Skip to content

Deduplication model

10. September 2021

Text, Face, Clothing

Dedupli­cating real estate ads using Naive Bayes record linkage

For our parent company Wüest Partner we imple­mented an appli­cation to deduplicate 60 million real estate ads from Germany and Switz­erland using a multi-step naive bayes record linkage model.

Initial position

Real estate platforms publish millions of rental flat and condo­minium ads yearly. A given region or country of interest is normally covered by various competing platforms, leading to multiple published ads for a single real world object.

Because quantifying and modelling the real estate market requires unbiased input data, our aim was to deduplicate real estate ads using Naive Bayes record linkage.


We used commer­cially available German and Swiss real estate ad data from 2012 to 2019 consisting of appro­xi­mately 60 million individual records. After multiple data cleaning and prepa­ration steps we employed a Naive Bayes weighting of 12-14 variables to calculate similarity scores between ads and determined a linkage threshold based on expert judgment.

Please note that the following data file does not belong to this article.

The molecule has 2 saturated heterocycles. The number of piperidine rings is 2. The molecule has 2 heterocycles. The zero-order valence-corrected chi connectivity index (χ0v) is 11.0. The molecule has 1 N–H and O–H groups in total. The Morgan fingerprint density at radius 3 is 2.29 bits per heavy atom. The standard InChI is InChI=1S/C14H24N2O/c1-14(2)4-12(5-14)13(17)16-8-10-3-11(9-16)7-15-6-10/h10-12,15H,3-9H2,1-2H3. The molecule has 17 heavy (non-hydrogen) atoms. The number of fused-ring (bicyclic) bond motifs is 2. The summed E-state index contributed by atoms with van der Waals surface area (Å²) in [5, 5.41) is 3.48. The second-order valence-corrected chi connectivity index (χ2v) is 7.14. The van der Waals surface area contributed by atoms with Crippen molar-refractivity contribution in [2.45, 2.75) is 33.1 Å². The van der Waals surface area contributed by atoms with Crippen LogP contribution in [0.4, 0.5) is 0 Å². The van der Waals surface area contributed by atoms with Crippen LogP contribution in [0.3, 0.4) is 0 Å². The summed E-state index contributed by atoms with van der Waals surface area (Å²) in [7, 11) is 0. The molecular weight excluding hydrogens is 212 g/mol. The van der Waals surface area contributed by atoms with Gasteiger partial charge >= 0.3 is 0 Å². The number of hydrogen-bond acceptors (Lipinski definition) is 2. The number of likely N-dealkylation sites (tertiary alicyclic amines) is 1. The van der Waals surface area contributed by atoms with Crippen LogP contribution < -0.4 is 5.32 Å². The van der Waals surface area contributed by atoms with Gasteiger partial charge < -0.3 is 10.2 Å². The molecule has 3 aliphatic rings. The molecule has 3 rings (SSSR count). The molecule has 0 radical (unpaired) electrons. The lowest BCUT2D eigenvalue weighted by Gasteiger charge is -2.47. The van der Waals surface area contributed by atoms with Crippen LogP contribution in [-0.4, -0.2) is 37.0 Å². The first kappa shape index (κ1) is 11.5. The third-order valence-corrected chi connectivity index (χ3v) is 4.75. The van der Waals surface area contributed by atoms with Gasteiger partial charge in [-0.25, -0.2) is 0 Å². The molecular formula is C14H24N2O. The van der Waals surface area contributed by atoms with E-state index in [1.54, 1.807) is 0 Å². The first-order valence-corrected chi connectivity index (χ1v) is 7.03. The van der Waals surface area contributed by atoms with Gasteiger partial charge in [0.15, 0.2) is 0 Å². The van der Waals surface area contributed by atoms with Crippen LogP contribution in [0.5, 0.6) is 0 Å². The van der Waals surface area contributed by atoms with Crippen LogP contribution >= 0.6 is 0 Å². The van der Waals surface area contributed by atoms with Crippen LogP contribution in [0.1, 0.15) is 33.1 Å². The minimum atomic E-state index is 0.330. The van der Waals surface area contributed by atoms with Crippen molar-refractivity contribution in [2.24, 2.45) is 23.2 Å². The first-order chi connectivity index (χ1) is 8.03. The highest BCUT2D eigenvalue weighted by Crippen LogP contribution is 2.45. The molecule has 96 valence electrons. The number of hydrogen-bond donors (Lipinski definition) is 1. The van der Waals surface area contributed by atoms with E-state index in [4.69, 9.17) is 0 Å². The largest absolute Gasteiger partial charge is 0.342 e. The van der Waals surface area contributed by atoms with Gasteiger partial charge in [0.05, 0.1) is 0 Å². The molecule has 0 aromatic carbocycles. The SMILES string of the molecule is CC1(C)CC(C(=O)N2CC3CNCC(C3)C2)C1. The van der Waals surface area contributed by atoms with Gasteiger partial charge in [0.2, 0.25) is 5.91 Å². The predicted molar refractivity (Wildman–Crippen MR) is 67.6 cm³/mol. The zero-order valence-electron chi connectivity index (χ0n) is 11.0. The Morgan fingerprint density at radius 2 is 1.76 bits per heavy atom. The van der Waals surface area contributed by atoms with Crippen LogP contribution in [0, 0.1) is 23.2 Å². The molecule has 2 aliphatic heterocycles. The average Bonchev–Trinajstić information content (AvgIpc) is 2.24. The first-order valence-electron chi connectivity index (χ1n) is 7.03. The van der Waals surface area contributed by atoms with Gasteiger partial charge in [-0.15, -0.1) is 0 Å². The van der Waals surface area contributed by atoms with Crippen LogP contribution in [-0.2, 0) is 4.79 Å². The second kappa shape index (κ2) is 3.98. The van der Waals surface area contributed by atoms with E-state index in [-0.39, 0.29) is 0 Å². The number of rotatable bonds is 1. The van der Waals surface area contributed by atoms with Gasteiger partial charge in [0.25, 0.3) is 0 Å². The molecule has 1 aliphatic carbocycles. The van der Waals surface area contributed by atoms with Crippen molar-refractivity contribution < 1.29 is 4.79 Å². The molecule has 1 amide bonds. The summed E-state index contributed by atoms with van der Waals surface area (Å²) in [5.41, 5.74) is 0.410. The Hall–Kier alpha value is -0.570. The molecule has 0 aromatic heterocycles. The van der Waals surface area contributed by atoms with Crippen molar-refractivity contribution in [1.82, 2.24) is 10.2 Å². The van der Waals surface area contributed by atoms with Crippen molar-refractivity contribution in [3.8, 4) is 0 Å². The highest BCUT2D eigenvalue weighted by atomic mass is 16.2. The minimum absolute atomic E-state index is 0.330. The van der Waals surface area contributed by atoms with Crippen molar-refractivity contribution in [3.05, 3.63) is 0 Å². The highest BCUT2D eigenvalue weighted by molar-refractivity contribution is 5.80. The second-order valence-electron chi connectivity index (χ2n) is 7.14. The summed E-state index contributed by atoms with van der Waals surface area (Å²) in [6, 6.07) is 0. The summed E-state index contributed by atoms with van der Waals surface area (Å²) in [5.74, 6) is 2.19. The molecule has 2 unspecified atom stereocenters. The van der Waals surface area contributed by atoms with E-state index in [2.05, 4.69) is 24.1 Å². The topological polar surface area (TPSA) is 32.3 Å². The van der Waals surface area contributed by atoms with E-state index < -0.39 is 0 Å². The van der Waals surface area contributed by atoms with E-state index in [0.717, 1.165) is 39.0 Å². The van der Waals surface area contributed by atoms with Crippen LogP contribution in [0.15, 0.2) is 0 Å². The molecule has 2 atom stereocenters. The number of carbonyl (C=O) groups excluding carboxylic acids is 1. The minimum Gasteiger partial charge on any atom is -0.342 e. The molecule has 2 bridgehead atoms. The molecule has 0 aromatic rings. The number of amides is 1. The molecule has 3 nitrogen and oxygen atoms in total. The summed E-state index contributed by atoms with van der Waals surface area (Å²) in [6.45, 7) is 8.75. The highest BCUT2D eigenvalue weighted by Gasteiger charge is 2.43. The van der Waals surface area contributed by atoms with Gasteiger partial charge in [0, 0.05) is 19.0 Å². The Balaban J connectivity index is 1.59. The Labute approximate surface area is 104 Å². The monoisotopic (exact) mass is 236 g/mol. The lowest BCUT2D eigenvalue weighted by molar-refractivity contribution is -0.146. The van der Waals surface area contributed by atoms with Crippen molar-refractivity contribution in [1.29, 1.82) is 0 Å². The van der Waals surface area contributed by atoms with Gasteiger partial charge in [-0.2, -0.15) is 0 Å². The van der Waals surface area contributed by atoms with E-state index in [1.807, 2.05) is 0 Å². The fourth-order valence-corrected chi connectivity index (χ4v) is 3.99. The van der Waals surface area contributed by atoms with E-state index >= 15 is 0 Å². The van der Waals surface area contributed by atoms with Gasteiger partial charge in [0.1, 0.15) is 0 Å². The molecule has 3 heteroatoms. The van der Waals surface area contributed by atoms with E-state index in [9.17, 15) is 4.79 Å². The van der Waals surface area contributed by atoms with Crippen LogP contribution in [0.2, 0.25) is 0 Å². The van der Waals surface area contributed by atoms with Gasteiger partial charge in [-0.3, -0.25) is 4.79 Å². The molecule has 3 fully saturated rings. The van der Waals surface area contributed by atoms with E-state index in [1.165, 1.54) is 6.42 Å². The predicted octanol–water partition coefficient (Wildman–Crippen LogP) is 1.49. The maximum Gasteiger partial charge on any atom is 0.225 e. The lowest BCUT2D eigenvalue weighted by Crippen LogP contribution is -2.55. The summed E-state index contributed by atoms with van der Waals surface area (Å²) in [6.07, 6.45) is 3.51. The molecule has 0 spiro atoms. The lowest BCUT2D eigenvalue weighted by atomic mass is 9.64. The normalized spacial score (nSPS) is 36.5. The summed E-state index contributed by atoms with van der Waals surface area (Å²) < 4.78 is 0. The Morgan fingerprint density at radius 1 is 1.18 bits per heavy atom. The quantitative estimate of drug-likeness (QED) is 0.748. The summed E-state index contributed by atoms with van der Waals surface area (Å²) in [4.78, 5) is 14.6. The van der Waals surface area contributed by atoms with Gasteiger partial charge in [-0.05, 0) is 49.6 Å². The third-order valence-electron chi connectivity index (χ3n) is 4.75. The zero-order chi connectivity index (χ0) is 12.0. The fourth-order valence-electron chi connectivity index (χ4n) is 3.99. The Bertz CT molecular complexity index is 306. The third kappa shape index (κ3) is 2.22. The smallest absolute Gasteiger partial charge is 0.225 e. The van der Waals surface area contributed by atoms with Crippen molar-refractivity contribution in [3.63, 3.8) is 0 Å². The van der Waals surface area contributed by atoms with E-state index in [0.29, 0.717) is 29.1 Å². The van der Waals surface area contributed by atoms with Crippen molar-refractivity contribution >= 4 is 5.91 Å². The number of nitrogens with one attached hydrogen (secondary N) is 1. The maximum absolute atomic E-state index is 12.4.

The dedupli­cation pipeline consisted of three steps:

  1. Linking ads based on identity comparisons
  2. Linking similar ads within small regional areas (municipalities)
  3. Linking similar ads within large regional areas (cantons, states)


The pipeline was deployed as a contai­nerized setup with in-memory calcu­lations in R and out-of-memory calcu­lations and data storage in PostgreSQL. Dedupli­cation linked the around 60 million ads to around 14 million object groups (Germany: 10 millions, Switz­erland: 4 millions). The distri­bution of similarity scores showed high separation power and the resulting object groups displayed high homogeneity in geographic location and price distri­bution. Furthermore, yearly results corre­sponded well with published relocation rates.


Using Naive Bayes record linkage to deduplicate real estate ads resulted in a sensible grouping of ads into object groups (rental flats, condo­miniums). We were able to combine simila­rities across different variables into a single similarity score. An advantage of the Naive Bayes approach is the high inter­pre­ta­bility of the influence of individual variables. However, by manually deter­mining the linkage threshold our results are heavily influenced by possible expert biases. The contai­nerized R and PostgreSQL setup proved it’s porta­bility and scaling capabi­lities. The same approach could easily be trans­ferred to other domains requiring dedupli­cation of multi­variate data sets.

Find out more

Are you facing similar challenges or do you have a similar project where you need help? Then please do not hesitate to contact our Data Scientist Thomas Maier.